When it comes to buying half points in the NFL, some swear by doing so. Then, some believe it’s the wrong thing to do. Who is right when toying with the NFL odds? Let’s discuss it.
Like most things in life, it depends on your perspective. As we have seen on cable news channels, one individual can comment on a topic and the two people that watched it will come away with completely different opinions on what they heard.
When it comes to buying points in the NFL, that can and is often true for football bettors.
On top of that, nowadays apps like OddsTrader offer the everyday bettor access to a variety of tools that will help them better determine situations like this. The fact is, long term, you should never buy points.
Even on key numbers like a three-point or a seven-point spread.
This is because, even if you are right 50 percent of the time when the outcome doesn’t land, you’re paying extra juice for that.
The Case for Buying Points on Key Numbers
However, we are not ignorant to the fact that people live their lives how they want to. We know we should not eat or drink too much and shouldn’t smoke, yet millions do this daily.
If you are the type of person that views football betting as a zero-sum game and your mission is to win every bet, despite knowing full well that is impossible, buying points could make sense for you. This certainly doesn’t make a bad person or a bad bettor against the betting odds, it’s just your style.
The standard cost of a half-point is 10 cents. Say the line on Tampa Bay was -6 (-110) and you wanted extra protection and bought the number down to -5.5. That would cost you $12 to win $10 (or -120) compared to $11 to win $10.
If you are going to buy points, though the cost or juice is more, the benefit is useful. When reviewing the betting numbers at Oddstrader.com, it’s important to remember that between 23 and 24 percent of all NFL outcomes land on a score with a three-point or seven-point difference.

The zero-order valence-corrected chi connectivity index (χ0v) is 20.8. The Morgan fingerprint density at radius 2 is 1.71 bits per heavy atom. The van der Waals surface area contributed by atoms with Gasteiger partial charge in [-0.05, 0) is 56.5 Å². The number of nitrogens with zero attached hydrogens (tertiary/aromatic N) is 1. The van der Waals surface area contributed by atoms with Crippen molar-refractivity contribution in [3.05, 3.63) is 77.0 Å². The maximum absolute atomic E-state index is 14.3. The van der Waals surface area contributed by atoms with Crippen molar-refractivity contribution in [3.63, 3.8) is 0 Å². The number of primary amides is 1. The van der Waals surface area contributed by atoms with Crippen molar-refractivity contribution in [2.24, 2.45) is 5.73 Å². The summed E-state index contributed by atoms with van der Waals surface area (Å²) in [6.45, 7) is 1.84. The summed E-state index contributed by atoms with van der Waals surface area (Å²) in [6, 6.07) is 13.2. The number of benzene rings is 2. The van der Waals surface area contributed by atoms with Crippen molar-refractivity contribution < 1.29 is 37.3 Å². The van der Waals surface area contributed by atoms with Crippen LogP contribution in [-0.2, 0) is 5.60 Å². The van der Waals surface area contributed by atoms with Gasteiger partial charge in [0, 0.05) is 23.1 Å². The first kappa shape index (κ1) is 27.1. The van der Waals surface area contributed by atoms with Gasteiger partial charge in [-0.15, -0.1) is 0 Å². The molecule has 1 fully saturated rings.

Buying a half-point on these key numbers is a tad more expensive. This will change your cost from -110 to -125 or even as high as -135, depending on the sportsbooks. While that is a rather hefty price to pay, if you are interested in turning a loss into a Push or a Push into a winner, that could be the route for you to go.
If your mindset is one game at a time, this strategy can fit your thinking.
The Case Against
On the other hand, the football bettor who takes a long-term approach when making NFL picks and carefully goes over his bankroll to account for every dollar will avoid this practice. That bettor has the understanding that it’s not how much you win but how much you keep.
For this person and most experienced bettors, buying points is a costly proposition.
If you were to bet only -110 odds, to break even, you’d have to win 52.8 percent of your bets. If you start buying half points or even full points, you alter your odds, especially taking seven points to -6.5/+7.5.
In that scenario, you’d have to hit approximately 60% on these kinds of wagers to show a profit. Over time, this is like paying fees on ATMs, where you lose money without realizing it.
When looking at football numbers at OddsTrader, it is wise to realize that winning, losing and having a Push is part of the deal when betting.
There are always exceptions like in any aspect of life and on occasion, even the smartest of football bettors will buy a half-point, convinced the oddsmaker’s number is so accurate, that they want an edge based on their numbers. Nobody can be faulted for that.
However, just like investing, it is best to take the panoramic road.
Keep your money and avoid frivolous activities. Buying points is for the impulsive investor.